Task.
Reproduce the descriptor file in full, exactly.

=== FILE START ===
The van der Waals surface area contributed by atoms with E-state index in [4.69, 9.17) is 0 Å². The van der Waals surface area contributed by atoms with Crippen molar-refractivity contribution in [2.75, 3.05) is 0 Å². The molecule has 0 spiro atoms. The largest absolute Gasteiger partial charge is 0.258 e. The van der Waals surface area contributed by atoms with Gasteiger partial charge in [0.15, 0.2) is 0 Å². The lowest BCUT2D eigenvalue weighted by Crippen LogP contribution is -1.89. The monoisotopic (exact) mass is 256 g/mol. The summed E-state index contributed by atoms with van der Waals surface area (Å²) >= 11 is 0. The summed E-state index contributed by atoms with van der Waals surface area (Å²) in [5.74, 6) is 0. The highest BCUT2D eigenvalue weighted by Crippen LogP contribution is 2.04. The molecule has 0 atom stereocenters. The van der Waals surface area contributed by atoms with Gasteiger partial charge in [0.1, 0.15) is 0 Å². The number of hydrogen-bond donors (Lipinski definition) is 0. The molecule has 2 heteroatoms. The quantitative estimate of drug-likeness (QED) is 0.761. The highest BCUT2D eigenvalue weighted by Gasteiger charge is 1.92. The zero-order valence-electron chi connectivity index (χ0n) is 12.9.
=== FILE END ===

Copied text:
The van der Waals surface area contributed by atoms with E-state index in [4.69, 9.17) is 0 Å². The van der Waals surface area contributed by atoms with Crippen molar-refractivity contribution in [2.75, 3.05) is 0 Å². The molecule has 0 spiro atoms. The largest absolute Gasteiger partial charge is 0.258 e. The van der Waals surface area contributed by atoms with Gasteiger partial charge in [0.15, 0.2) is 0 Å². The lowest BCUT2D eigenvalue weighted by Crippen LogP contribution is -1.89. The monoisotopic (exact) mass is 256 g/mol. The summed E-state index contributed by atoms with van der Waals surface area (Å²) >= 11 is 0. The summed E-state index contributed by atoms with van der Waals surface area (Å²) in [5.74, 6) is 0. The highest BCUT2D eigenvalue weighted by Crippen LogP contribution is 2.04. The molecule has 0 atom stereocenters. The van der Waals surface area contributed by atoms with Gasteiger partial charge in [0.1, 0.15) is 0 Å². The number of hydrogen-bond donors (Lipinski definition) is 0. The molecule has 2 heteroatoms. The quantitative estimate of drug-likeness (QED) is 0.761. The highest BCUT2D eigenvalue weighted by Gasteiger charge is 1.92. The zero-order valence-electron chi connectivity index (χ0n) is 12.9.